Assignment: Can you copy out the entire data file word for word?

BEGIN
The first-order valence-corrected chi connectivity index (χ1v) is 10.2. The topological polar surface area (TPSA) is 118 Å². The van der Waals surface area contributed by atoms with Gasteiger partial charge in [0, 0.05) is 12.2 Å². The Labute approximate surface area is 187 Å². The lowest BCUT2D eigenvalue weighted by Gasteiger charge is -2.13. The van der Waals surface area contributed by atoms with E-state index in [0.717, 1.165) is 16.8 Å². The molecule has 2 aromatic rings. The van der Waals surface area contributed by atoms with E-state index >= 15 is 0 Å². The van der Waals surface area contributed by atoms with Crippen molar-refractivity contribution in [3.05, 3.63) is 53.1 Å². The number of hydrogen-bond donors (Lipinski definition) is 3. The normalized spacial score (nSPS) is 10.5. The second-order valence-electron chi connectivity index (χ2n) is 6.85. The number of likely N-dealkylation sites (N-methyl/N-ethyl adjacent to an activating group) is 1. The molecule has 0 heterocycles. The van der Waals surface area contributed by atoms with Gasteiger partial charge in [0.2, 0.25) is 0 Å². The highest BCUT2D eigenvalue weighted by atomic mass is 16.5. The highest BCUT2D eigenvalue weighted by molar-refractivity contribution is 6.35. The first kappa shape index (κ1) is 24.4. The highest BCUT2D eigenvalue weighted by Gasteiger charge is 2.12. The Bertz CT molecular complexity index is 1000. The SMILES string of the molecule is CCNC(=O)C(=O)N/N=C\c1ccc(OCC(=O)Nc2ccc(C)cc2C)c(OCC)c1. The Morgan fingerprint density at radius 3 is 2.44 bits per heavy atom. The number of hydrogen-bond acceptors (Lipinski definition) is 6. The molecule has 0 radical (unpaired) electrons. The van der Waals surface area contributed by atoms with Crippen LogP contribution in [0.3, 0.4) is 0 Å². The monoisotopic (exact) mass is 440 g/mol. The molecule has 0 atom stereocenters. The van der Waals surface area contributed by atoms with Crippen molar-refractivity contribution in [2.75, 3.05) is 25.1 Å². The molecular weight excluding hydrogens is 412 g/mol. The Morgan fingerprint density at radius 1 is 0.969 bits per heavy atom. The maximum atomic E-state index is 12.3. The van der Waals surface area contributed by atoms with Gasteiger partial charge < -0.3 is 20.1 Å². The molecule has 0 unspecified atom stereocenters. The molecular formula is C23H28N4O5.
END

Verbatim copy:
The first-order valence-corrected chi connectivity index (χ1v) is 10.2. The topological polar surface area (TPSA) is 118 Å². The van der Waals surface area contributed by atoms with Gasteiger partial charge in [0, 0.05) is 12.2 Å². The Labute approximate surface area is 187 Å². The lowest BCUT2D eigenvalue weighted by Gasteiger charge is -2.13. The van der Waals surface area contributed by atoms with E-state index in [0.717, 1.165) is 16.8 Å². The molecule has 2 aromatic rings. The van der Waals surface area contributed by atoms with E-state index >= 15 is 0 Å². The van der Waals surface area contributed by atoms with Crippen molar-refractivity contribution in [3.05, 3.63) is 53.1 Å². The number of hydrogen-bond donors (Lipinski definition) is 3. The normalized spacial score (nSPS) is 10.5. The second-order valence-electron chi connectivity index (χ2n) is 6.85. The number of likely N-dealkylation sites (N-methyl/N-ethyl adjacent to an activating group) is 1. The molecule has 0 heterocycles. The van der Waals surface area contributed by atoms with Gasteiger partial charge in [0.2, 0.25) is 0 Å². The highest BCUT2D eigenvalue weighted by atomic mass is 16.5. The highest BCUT2D eigenvalue weighted by molar-refractivity contribution is 6.35. The first kappa shape index (κ1) is 24.4. The highest BCUT2D eigenvalue weighted by Gasteiger charge is 2.12. The Bertz CT molecular complexity index is 1000. The SMILES string of the molecule is CCNC(=O)C(=O)N/N=C\c1ccc(OCC(=O)Nc2ccc(C)cc2C)c(OCC)c1. The Morgan fingerprint density at radius 3 is 2.44 bits per heavy atom. The number of hydrogen-bond acceptors (Lipinski definition) is 6. The molecule has 0 radical (unpaired) electrons. The van der Waals surface area contributed by atoms with Crippen LogP contribution in [0.3, 0.4) is 0 Å². The monoisotopic (exact) mass is 440 g/mol. The molecule has 0 atom stereocenters. The van der Waals surface area contributed by atoms with Crippen molar-refractivity contribution in [2.75, 3.05) is 25.1 Å². The molecular weight excluding hydrogens is 412 g/mol. The Morgan fingerprint density at radius 1 is 0.969 bits per heavy atom. The maximum atomic E-state index is 12.3. The van der Waals surface area contributed by atoms with Gasteiger partial charge < -0.3 is 20.1 Å². The molecule has 0 unspecified atom stereocenters. The molecular formula is C23H28N4O5.